Re: [RFC/PATCH, 1/4] readX_check() performance evaluation

From: Andi Kleen <ak_at_suse.de>
Date: 2004-01-29 06:17:01
On Wed, 28 Jan 2004 11:09:23 -0800
Grant Grundler <iod00d@hp.com> wrote:


> ...
> > In short this stuff
> > probably only makes sense when you're a system vendor who sells
> > support contracts for whole systems including hardware support.
> > For the normal linux model where software is independent from hardware
> > (and hardware is usually crappy) it just doesn't work very well.
> 
> While ia64/parisc platforms have HW support for this,
> I totally agree it won't work well for most (x86) platforms.
> I'd like to reduce the burden on the driver writers for common
> drivers (eg MPT) used on "vanilla" x86.

It would probably a good idea to implement it for i386 on chipsets
that support it reliably and try to educate driver writers to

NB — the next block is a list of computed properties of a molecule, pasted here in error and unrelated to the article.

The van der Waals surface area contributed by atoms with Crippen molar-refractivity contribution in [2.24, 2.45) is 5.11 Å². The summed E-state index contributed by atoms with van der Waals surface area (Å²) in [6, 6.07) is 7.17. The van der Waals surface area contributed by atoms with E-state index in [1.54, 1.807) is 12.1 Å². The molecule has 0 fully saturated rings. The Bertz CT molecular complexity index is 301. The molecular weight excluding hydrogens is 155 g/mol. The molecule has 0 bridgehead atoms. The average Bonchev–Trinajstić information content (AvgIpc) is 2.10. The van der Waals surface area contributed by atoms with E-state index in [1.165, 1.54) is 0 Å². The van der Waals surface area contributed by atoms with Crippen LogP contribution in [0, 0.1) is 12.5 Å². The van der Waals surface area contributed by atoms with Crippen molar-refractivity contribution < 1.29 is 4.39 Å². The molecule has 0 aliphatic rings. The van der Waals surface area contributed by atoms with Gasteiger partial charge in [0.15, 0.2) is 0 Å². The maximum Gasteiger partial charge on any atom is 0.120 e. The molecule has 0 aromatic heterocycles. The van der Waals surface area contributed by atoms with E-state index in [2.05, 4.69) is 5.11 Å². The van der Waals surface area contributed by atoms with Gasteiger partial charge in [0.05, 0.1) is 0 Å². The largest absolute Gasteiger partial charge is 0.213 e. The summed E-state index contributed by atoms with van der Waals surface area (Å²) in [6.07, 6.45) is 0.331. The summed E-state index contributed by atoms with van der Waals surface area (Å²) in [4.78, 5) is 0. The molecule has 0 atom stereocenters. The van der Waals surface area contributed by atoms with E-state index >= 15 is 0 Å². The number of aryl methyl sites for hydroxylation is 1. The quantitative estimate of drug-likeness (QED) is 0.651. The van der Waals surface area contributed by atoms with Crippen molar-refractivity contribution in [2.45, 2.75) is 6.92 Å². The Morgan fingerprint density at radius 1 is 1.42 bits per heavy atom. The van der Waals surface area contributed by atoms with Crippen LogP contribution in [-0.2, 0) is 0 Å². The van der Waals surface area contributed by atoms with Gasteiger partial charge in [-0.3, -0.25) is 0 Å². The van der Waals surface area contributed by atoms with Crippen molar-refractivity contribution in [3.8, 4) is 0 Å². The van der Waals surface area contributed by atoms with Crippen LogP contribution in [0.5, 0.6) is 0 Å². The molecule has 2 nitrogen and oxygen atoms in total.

enable it when they are testing drivers. This would likely 
improve the quality of linux drivers long term and make your
job as maintainer of an "anal IO error" platform easier.

Just it should not be enabled by default in production kernels.
And finding out where it works reliably will be some work.

> 
> And like I pointed out before, linux kernel needs to review panic()
> calls to see if some of them could easily be eliminated. The general
> robustness issues (eg pci_map_single() panics on failure) aren't
> prerequisites for IO error checking, but the latter seems less
> useful with out the former.

There is no reason pci_map_single() has to panic on overflow. On x86-64
it returns an unmapped address that is guaranteed to cause an bus abort
for 128KB. And you have an macro to test for it (pci_dma_error()). 
I believe ppc64 has adopted it too. Of course most drivers don't 
use it yet.

Still panic on overflow is useful for testing and it is kept as an
kernel command line option.

-Andi
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Received on Wed Jan 28 14:35:07 2004

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